Yet another day at Srijan with yet another challenge presenting itself and yet another developer has saved the day with an amazing solution.
Not really a common problem but i am sure many have faced the problem of Drupal caching being a hindrance when on some pages it is just NOT required!
I mean, what would you do if the client DOES not want to turn off the caching (Well in a way they are right and pretty muche sensible!) and yet the caching does not allow context module to fire contexts separately to separate users?
For everyone who are not familiar with Drupal cache and context module;
Cache is that magical bunny that sits ready and when you ask for a certain page on my website it not just produces that page from the system but also keeps a copy with itself just in case someone else wants it too. So whenever a new user asks for the same page, it doesnt have to go to the server again making requests but reproduces the copy that it already had!!! Neat!!
But why would it pose a problem when it only keeps a copy? Well, let me put it this way, a page when cached is irrespective of whether some content is changing dynamically or not (expiry dates can be set but till that time page will remain cached). Which means that till the time the cached page exists, every user sees the same page! Even when, lets say, one block of content has to change based on WHO exactly the user is!
We at Srijan had developed the Demandbase module and based on the conversations from one of the users of the module quickly realized that the cache wont let the context fire in time and many users with separate IPs will see same page even when they shouldnt (For more on Demandbase module and services).
The solution came from Chandraji and Mahesh when they pointed out that the best way was to tweak the drupal cache mechanism itself.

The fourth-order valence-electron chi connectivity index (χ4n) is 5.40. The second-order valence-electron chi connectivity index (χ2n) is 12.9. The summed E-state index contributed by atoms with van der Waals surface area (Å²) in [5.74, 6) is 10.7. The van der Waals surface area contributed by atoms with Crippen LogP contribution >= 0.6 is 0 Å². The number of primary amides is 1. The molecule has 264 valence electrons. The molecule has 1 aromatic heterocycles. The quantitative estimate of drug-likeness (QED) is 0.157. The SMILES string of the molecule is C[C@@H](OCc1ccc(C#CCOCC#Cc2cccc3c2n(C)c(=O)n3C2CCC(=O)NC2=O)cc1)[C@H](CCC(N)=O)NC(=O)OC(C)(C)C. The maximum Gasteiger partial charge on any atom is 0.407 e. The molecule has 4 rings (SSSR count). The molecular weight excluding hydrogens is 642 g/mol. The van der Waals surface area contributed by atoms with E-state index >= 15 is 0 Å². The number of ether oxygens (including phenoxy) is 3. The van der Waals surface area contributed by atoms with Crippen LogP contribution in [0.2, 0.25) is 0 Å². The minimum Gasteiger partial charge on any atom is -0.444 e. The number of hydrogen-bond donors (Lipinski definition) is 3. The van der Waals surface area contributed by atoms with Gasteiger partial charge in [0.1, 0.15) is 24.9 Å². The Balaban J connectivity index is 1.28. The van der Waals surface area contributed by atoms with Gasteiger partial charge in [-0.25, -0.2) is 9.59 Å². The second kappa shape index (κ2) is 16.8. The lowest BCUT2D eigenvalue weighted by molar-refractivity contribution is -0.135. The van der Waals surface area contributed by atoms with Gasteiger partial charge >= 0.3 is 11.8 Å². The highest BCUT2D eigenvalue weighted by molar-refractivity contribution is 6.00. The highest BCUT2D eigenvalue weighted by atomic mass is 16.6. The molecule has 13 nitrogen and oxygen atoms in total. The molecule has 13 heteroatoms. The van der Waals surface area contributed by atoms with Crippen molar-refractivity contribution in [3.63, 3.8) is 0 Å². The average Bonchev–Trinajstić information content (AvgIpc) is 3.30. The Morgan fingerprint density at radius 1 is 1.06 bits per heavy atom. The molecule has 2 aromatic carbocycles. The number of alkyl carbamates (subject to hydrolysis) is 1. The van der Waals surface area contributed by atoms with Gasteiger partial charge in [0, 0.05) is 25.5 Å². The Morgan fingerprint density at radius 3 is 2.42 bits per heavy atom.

In more technical terms, cache is just a page with a unique id and path of the page. So when a page with a certain path is requested again, the cached page with its associated unique ID is served from the cache table. Combining the two logics the developers figured out the cache table and inserted the incoming IP of the user with unique ID. Ofcourse the cobination is now a unique ID.
Now whenever a path is requested by a new user, he will first be served the page from the server and a copy of the page will be kept with cache indexed by his/her IP. If another user from the same IP(Office/Firewalled/Proxy IPs) looks for the page he can be served the cached page whereas another user with a new IP inspite of still being an anonymous(or what we call is the "anon") user will be served a new page with different content, from the server.
Here are the screens for two different IPs with two different cached pages being served. Note at the bottom, of both the screens the "Drupal-Cache HIT" sign which validates that the method worked perfectly fine!
Please note that this solution works only for Normal Drupal cache and not for other caching mechanisms such as Memcache, Varnish etc. We seek soultions for the same hope to get those out of the way too!! Till then, stay tuned!!